Pixhawk for boat trolling motor

Hey all, first I wasn’t sure what thread to post on.

What I’m looking to do is use a pixhawk to control my trolling motor. I’ve got down how to do forward and reverse. But I’m not sure how I should go about setting up a stepper motor for turning the trolling motor or some kind of linear actuator. Any suggestions would be greatly appreciated!


Use a RC servo motor, not a stepper.

Hi Nick,

Just go for a waterproof jumbo servo to which I would add a king of mechanical fail-safe on the servo/rudder axis.

Tested those one years ago : Turnigy TGY58166M more than enough for just rotating a trolling motor around its axis, you will certainly need some bearings and perfect axis alignment thought.



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Agree with @space_sailor . Linear actuators have been used but performance is typically poor. In most cases they have been replaced with a large servo. A servo “motor” if used would require a position feedback sensor of some type.

mat, thanks so much for your advice and recommendations!

The servo I use I really want to be high quality, I’ve used so many cheap servos over the years in my rc gear but nothing really “solid”. With that in mind would you still recommend the Turnigy TGY58166M?

as for the “mechanism” to actually connect to the shaft of trolling motor how would you recommend going about that?

also you mentioned bearings and a perfect axis alignment, could you explain more?

Thank you SO MUCH for your time!

Dave thanks for your feedback,

looking at position feedback sensors online, would there be a combo of servo and position sensor you could point me in the direction of?

With a standard Servo you don’t need a position sensor. A Servo Motor, typically continuous rotation, you would need one.

So after looking endlessly I think I’m going to be using this Steering bracket for trolling motors to attach to a servo…or am what i needing is a servo motor? I’m sorry, I am confused.

Thanks dave,

best regards,

The servos we are talking about are of this type. This one happens to be large and waterproof:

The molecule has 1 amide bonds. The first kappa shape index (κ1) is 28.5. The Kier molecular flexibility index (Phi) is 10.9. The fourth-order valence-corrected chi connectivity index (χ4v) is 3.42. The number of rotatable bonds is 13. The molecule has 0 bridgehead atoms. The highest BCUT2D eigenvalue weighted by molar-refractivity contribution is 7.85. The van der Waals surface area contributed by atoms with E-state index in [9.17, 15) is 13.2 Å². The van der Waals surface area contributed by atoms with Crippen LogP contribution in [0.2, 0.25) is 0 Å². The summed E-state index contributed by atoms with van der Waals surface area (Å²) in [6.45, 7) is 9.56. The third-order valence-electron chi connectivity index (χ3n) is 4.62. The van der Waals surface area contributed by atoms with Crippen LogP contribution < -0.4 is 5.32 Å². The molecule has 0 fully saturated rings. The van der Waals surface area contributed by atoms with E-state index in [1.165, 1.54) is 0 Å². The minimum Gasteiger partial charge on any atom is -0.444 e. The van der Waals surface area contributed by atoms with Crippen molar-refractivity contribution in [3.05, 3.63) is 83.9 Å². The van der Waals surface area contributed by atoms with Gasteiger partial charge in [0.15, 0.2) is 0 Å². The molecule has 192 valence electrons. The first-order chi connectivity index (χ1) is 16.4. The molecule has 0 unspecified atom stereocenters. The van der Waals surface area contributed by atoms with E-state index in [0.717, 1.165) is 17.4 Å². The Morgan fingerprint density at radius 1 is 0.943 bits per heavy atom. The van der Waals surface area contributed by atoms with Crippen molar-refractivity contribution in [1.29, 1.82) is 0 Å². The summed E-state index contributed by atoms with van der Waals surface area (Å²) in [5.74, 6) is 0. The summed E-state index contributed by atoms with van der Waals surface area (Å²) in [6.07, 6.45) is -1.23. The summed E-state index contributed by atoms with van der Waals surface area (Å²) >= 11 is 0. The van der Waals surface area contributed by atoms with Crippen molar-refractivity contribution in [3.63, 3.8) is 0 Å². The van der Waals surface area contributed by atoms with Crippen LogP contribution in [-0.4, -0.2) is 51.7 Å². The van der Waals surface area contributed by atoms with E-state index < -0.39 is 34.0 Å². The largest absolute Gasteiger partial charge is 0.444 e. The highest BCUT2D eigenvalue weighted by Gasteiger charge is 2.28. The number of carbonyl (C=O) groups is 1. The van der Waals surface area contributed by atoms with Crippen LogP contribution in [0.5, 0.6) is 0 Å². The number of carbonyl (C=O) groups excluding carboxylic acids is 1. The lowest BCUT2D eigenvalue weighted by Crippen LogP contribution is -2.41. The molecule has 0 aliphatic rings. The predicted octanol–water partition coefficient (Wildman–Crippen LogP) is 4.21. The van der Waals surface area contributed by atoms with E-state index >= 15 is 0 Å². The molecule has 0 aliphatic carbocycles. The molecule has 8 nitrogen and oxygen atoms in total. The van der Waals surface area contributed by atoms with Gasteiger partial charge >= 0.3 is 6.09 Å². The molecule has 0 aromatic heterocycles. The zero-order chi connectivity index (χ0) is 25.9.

that looks beefy enough!

what kind of rod can i use to go from the servo horn (i think thats what its called) to the steering columm piece i linked?

I think some stainless clevis rod ends would work if the servo horn is on the same plane as the steering bracket. Or a ball joint link if it’s not. Threaded rod between them.

Ball link
Clevis rod end

Depending on what horns are supplied with the servo perhaps you will have to fabricate an adapter on the servo as horns tend to have holes for M3 hardware.

Perfect, I can have them on the same plane I have to make a bracket anyways.

Any idea of how to step down the voltage from my 12v marine deep cycle battery to 4.8 ~ 8.4 (the voltage for the servo y’all recommended from data sheet)?

It does look like they’re holes for m3’s I’ll google about the horn.

For that servo I see a Stall current of 10A! Pololu has some 7.5V out high current buck regulators.

Like this one:

Buck regulator

Dave, you’ve been invaluable in this process my brother. I googled and have no idea what a stall current is still. Does this essentially mean the servo draws 10A when it moves?

No, if it’s stalled or prevented from turning while driven. This is worst case which is what you plan for with electronics!

ohh ok so if hypothetically the servo is trying to turn the trolling motor but the motor is stuck against an object and it cant move at that point. Then the servo will draw a max of 10A?
I suspect i should use a fuse, after the dc stepdown? or is that not needed in these servos?

You could use a fuse. It’s difficult to say how much current it will draw under max steering load which I suppose would be at max accleration/speed. You’ll just have to try it out!

hey guys sorry got busy and I see that Dave helped a lot !

A mechanical fuse might be the best to protect the electronics of the servo as well as the gears etc in case of something geting stuck or a shock that will certainly happen at some point anyway.

The mechanical fuse is configured to break upon exertion of a predetermined force, was used on small propellers and avoided exploding the propellers in case of an underwater shock.

A torque limiter shall do the job as well with the advantage of not breaking any parts (fuse) How do ball detent torque limiters work and when are they used?


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This is excellent advice. I have such a device on my Rover. The plastic spur gear fails quickly when the vehicle is stalled under load and they are cheap to replace! It’s driven by a brass pinion which strips it.

I have build motor mount for my inflatable canoe. Trolling motor is old MinnKota and it is steered by cheap giant RC servo. MinnKota is set to FWD speed 5 and connected to Traxxas Brushed ESC. Both are connected to Matek F405-WING running Ardurover.

Biggest challenge was to fix servo on trolling motor and keep tilting mechanism working and keep oportunity to quickly pull motor out of water in case of emergency. What I have build is not pretty and look kind of convoluted but it works.

Unfortunately default PIDs are not working for this setup so I have not yet made an autonomous journey.

When I get home I will post more images and information.

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